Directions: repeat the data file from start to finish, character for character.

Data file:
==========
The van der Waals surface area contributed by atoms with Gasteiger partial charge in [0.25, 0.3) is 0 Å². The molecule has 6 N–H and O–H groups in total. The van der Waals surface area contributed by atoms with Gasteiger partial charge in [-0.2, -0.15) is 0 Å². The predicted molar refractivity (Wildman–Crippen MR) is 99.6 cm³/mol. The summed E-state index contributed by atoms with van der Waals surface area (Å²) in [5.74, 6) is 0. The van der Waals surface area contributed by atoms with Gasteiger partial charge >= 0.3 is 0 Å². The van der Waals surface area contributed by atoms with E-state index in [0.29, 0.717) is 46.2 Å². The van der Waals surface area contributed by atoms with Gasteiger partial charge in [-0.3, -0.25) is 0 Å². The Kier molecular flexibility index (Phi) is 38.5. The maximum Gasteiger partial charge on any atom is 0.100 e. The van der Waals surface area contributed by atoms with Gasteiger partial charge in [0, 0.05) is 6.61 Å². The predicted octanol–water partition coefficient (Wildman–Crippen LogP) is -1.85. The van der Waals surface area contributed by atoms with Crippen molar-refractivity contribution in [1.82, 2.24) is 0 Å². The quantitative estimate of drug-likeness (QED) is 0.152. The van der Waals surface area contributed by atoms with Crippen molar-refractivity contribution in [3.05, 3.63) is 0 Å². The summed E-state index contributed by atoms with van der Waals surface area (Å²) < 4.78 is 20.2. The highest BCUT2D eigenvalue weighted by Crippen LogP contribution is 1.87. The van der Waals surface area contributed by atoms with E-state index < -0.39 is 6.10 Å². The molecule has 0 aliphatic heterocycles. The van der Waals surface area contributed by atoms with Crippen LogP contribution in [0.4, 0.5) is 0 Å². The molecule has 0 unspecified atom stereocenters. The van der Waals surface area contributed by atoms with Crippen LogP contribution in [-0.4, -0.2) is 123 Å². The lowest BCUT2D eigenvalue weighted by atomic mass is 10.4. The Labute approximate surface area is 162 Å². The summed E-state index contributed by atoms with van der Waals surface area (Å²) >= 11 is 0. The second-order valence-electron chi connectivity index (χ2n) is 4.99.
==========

The van der Waals surface area contributed by atoms with Gasteiger partial charge in [0.25, 0.3) is 0 Å². The molecule has 6 N–H and O–H groups in total. The van der Waals surface area contributed by atoms with Gasteiger partial charge in [-0.2, -0.15) is 0 Å². The predicted molar refractivity (Wildman–Crippen MR) is 99.6 cm³/mol. The summed E-state index contributed by atoms with van der Waals surface area (Å²) in [5.74, 6) is 0. The van der Waals surface area contributed by atoms with Gasteiger partial charge >= 0.3 is 0 Å². The van der Waals surface area contributed by atoms with E-state index in [0.29, 0.717) is 46.2 Å². The van der Waals surface area contributed by atoms with Gasteiger partial charge in [-0.3, -0.25) is 0 Å². The Kier molecular flexibility index (Phi) is 38.5. The maximum Gasteiger partial charge on any atom is 0.100 e. The van der Waals surface area contributed by atoms with Gasteiger partial charge in [0, 0.05) is 6.61 Å². The predicted octanol–water partition coefficient (Wildman–Crippen LogP) is -1.85. The van der Waals surface area contributed by atoms with Crippen molar-refractivity contribution in [1.82, 2.24) is 0 Å². The quantitative estimate of drug-likeness (QED) is 0.152. The van der Waals surface area contributed by atoms with Crippen molar-refractivity contribution in [3.05, 3.63) is 0 Å². The summed E-state index contributed by atoms with van der Waals surface area (Å²) < 4.78 is 20.2. The highest BCUT2D eigenvalue weighted by Crippen LogP contribution is 1.87. The van der Waals surface area contributed by atoms with E-state index < -0.39 is 6.10 Å². The molecule has 0 aliphatic heterocycles. The van der Waals surface area contributed by atoms with Crippen LogP contribution in [0.4, 0.5) is 0 Å². The molecule has 0 unspecified atom stereocenters. The van der Waals surface area contributed by atoms with Crippen LogP contribution in [-0.4, -0.2) is 123 Å². The lowest BCUT2D eigenvalue weighted by atomic mass is 10.4. The Labute approximate surface area is 162 Å². The summed E-state index contributed by atoms with van der Waals surface area (Å²) >= 11 is 0. The second-order valence-electron chi connectivity index (χ2n) is 4.99.